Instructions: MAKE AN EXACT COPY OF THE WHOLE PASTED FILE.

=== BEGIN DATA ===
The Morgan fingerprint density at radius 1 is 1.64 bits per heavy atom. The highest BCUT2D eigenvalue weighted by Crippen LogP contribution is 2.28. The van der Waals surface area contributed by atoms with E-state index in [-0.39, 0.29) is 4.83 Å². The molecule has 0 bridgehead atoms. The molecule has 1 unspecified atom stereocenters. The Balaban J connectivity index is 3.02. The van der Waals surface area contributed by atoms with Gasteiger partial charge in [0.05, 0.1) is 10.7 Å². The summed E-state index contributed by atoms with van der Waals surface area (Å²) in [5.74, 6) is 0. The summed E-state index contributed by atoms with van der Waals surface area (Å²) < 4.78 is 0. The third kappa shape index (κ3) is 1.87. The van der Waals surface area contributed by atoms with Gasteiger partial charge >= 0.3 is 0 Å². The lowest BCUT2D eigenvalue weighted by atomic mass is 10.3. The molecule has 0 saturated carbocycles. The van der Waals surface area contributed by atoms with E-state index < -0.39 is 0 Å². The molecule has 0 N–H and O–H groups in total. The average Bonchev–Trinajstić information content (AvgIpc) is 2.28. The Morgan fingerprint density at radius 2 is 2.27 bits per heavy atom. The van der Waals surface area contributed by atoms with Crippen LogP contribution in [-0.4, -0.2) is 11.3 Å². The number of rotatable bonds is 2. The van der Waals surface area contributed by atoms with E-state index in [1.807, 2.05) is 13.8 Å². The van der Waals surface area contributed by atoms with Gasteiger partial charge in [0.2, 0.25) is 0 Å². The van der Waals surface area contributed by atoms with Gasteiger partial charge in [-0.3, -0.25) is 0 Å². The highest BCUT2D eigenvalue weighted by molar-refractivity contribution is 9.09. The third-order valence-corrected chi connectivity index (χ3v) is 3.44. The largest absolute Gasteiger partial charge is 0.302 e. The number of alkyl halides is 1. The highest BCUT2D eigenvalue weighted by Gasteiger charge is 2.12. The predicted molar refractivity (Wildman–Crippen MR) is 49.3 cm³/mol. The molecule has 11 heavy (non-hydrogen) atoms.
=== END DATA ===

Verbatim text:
The Morgan fingerprint density at radius 1 is 1.64 bits per heavy atom. The highest BCUT2D eigenvalue weighted by Crippen LogP contribution is 2.28. The van der Waals surface area contributed by atoms with E-state index in [-0.39, 0.29) is 4.83 Å². The molecule has 0 bridgehead atoms. The molecule has 1 unspecified atom stereocenters. The Balaban J connectivity index is 3.02. The van der Waals surface area contributed by atoms with Gasteiger partial charge in [0.05, 0.1) is 10.7 Å². The summed E-state index contributed by atoms with van der Waals surface area (Å²) in [5.74, 6) is 0. The summed E-state index contributed by atoms with van der Waals surface area (Å²) < 4.78 is 0. The third kappa shape index (κ3) is 1.87. The van der Waals surface area contributed by atoms with Gasteiger partial charge >= 0.3 is 0 Å². The lowest BCUT2D eigenvalue weighted by atomic mass is 10.3. The molecule has 0 saturated carbocycles. The van der Waals surface area contributed by atoms with E-state index < -0.39 is 0 Å². The molecule has 0 N–H and O–H groups in total. The average Bonchev–Trinajstić information content (AvgIpc) is 2.28. The Morgan fingerprint density at radius 2 is 2.27 bits per heavy atom. The van der Waals surface area contributed by atoms with Crippen LogP contribution in [-0.4, -0.2) is 11.3 Å². The number of rotatable bonds is 2. The van der Waals surface area contributed by atoms with E-state index in [1.807, 2.05) is 13.8 Å². The van der Waals surface area contributed by atoms with Gasteiger partial charge in [0.2, 0.25) is 0 Å². The van der Waals surface area contributed by atoms with Gasteiger partial charge in [-0.3, -0.25) is 0 Å². The highest BCUT2D eigenvalue weighted by molar-refractivity contribution is 9.09. The third-order valence-corrected chi connectivity index (χ3v) is 3.44. The largest absolute Gasteiger partial charge is 0.302 e. The number of alkyl halides is 1. The highest BCUT2D eigenvalue weighted by Gasteiger charge is 2.12. The predicted molar refractivity (Wildman–Crippen MR) is 49.3 cm³/mol. The molecule has 11 heavy (non-hydrogen) atoms.